mini loaf tins

Are you in cookie making mode yet? Here’s more ~

Slice and bake cookie dough
5 from 6 votes

Fruit Cake Shortbread Cookies

Fruit Cake Shortbread Cookies ~ these buttery slice and bake cookies take their cue from the holiday treat everybody loves to hate.  
Course Dessert
Cuisine American
Prep Time 15 minutes
Cook Time 10 minutes
chilling 1 hour
Yield 20 cookies
Author Sue Moran


  • 1 cup unsalted butter, at room temperature It is important that your butter be soft, you cannot use cold butter.
  • 1/2 cup granulated sugar
  • 1 tsp rum extract (substitute vanilla or almond extract)
  • 2 cups all purpose flour (measure with the fluff/scoop/level method)
  • 1 cup finely diced fruitcake mix
  • coarse or sanding sugar for decorating, optional


  • Cream the butter and sugar together until wll combined and light and fluffy, scrape down the sides of the bowl as necessary. Beat in the extract.
  • Slowly add in the flour with the mixer on low, until the dough comes together, scraping down the sides of the bowl as necessary. If your dough is extremely dry you can add a little milk, a teaspoon at a time, to bring it together. Note: don't be tempted to add too much milk, the dough should come together fine as long as your butter is soft.
  • Add the fruit to the bowl and continue to mix until the fruit is incorporated. You can use your hands for the last part if you like.
  • Turn the dough out onto a sheet of parchment paper or plastic wrap and form it into a log, about 9 or 10 inches long. Wrap it in the plastic and smooth it into a uniform smooth round shape, twisting the ends tightly to secure. Chill for at least 2 hours, or overnight.
    Tip: I like to wrap the log in a thick towel so that as it chills to keeps a perfectly round shape.
  • Preheat oven to 350F Line a cookie sheet with parchment paper.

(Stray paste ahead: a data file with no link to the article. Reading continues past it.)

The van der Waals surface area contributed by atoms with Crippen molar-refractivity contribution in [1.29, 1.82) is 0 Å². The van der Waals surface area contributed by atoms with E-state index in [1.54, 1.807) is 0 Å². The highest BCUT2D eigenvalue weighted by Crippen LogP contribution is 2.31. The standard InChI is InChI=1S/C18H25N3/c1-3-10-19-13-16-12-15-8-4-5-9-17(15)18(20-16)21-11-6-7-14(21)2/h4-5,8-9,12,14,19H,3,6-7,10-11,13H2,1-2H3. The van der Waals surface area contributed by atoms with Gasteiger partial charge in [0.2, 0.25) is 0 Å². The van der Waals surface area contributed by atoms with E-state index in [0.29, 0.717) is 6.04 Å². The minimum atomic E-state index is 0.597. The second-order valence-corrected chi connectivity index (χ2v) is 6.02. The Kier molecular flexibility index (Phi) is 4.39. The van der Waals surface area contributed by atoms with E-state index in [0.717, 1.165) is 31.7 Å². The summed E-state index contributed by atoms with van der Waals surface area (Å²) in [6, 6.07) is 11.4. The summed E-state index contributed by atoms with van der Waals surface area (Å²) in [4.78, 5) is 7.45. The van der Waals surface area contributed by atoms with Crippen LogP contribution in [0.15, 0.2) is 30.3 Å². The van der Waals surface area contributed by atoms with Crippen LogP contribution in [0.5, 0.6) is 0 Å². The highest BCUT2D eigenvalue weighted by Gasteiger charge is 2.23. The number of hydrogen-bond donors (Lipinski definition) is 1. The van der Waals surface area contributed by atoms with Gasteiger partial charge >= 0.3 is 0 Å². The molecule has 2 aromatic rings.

• Slice the log of dough into 1/3 inch slices. Roll edges in sugar, if desired, and then place on cookie sheet, 2 inches apart. Bake for about 10 minutes. Longer baking will create a crisper cookie, shorter time makes a soft buttery cookie, my preference. They may seem soft as they come out of the oven but they will firm up as they cool. Let them cool for a few minutes on the pan before transferring to a cooling rack to cool completely.
  • Sprinkle the cookies with sanding sugar, if using, while they are warm.

Cook's notes

If you prefer you can roll the dough and cut out with cookie cutters.
The nutritional information for recipes on this site is provided as a courtesy and although tries to provide accurate nutritional information, these figures are only estimates.

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    Please rate this recipe!

  • Reply
    January 21, 2022 at 12:58 pm

    5 stars
    I made these for Christmas and we were blown away by how wonderful they are! Made them exactly like the recipe, even though it took 5 stores to find pure rum extract. But I was on a mission and these cookies were worth it! I will be making these every Christmas from now on.

    • Reply
      Sue Moran
      January 21, 2022 at 1:08 pm

      I really appreciate you coming back to let us know Cynthia, I think a lot of folks might be on the fence about these.

  • Reply
    December 22, 2021 at 2:31 pm

    5 stars
    These are the best cookies ever. I took Sue’s suggestion and baked them a few more minutes into crispiness perfection. Buttery, with the lovely candied citrus zing!!!!!!

    • Reply
      Sue Moran
      December 22, 2021 at 2:59 pm

      I’m so glad Constance. I looked for candied fruit in my store the other day to make these and they were all out, so bummed!

  • Reply
    DC Clarke
    October 20, 2021 at 12:45 am

    Curious which brand you chose for this recipe I looked at about a dozen.. not sure which to chose as not all are going to be top quality taste. It’s too expensive to try each one–